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Old 07 August 2002, 13:42   #1
LUKas007
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Btw, System Shock 1&2 are just incredible games
Ive finished SS1 CD edition. Now I will try to finish SS2...
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Old 07 August 2002, 18:31   #2
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SS2 was inferior to SS1 in all aspects except graphics and sound. You don't even get fun drug effects. And no more cyberspace either.
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Old 08 August 2002, 00:03   #3
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But SS2 has MANY elements that SS1 dont have... For example there are some types of character to choose, and you gain experience points during the game, so you can choose how to develop in the game. SS2 is also much bigger comparing to SS1.
IMHO the second System Shock is not worse than the first one.
Anyway I think that SS1 and SS2 are just both great games...
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Old 08 August 2002, 07:03   #4
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For me, those are changes that makes SS2 worse.

I HATE BIG games that gives me TOO MANY DIFFERENT PATHS... it just makes me feel "Damn, I am missing something.."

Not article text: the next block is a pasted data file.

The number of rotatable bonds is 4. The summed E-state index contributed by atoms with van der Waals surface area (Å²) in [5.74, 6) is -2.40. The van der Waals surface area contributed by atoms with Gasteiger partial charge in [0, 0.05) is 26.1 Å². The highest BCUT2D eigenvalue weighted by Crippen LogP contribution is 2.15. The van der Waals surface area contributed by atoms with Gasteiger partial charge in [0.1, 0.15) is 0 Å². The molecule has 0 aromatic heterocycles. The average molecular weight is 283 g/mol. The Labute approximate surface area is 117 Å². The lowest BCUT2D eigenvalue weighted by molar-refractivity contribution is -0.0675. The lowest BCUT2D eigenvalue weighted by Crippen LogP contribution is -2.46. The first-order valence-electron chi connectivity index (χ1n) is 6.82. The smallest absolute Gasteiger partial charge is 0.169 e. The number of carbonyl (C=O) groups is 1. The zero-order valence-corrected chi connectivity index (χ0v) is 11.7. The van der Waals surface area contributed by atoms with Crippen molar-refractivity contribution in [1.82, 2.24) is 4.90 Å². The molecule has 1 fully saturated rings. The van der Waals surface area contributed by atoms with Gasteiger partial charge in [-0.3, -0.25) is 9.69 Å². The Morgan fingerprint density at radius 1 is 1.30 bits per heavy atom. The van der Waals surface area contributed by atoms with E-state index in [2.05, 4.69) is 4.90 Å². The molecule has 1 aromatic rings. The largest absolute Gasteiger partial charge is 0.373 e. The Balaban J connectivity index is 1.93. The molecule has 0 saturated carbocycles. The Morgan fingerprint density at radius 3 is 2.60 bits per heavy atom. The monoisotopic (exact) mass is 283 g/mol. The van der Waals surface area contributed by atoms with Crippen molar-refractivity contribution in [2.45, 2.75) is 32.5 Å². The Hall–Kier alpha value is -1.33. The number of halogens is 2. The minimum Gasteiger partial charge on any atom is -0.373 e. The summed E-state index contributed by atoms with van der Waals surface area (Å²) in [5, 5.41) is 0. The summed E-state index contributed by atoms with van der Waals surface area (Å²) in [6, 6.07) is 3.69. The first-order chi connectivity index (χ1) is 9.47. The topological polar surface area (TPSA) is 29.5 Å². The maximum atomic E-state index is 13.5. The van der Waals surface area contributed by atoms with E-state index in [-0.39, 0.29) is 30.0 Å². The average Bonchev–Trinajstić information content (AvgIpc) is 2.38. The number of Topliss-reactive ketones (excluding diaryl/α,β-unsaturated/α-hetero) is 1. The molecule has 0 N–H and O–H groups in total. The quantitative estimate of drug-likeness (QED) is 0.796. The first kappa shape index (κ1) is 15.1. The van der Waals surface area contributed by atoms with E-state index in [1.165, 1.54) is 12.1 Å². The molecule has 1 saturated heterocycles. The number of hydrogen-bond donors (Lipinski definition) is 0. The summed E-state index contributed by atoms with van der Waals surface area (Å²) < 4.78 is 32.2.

And then I have to play the game over again to see what I was missing. But then I am probably missing something again.

System Shock is DAMN good. I recommend everyone to try it out. And if you don't like FPSs, try it too, because that's not your average FPS. (I personally don't even call it an FPS). It puts Half-Life to shame
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Old 08 August 2002, 13:21   #5
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Quote:
Originally posted by Shatterhand
For me, those are changes that makes SS2 worse.

I HATE BIG games that gives me TOO MANY DIFFERENT PATHS... it just makes me feel "Damn, I am missing something.."

...It puts Half-Life to shame
The fact that you like 'small', with no different paths - more primitive games, doesnt mean that more complicated games are worse...
IMHO Half-Life is a great game, I've finished it too... but it cannot be compared to SS1&2.
H-L is close to FPP-arcade while SS is rather FPP-RPG+arcade elements, of course.
It's like comparing Arcanoid and Dungeon Master
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Old 08 August 2002, 13:53   #6
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I still liked SS1 better. And I think it's larger in a way than SS2. SS2 limits your places to walk. Don't know if SS1 does that though. But there's just so much more in SS1.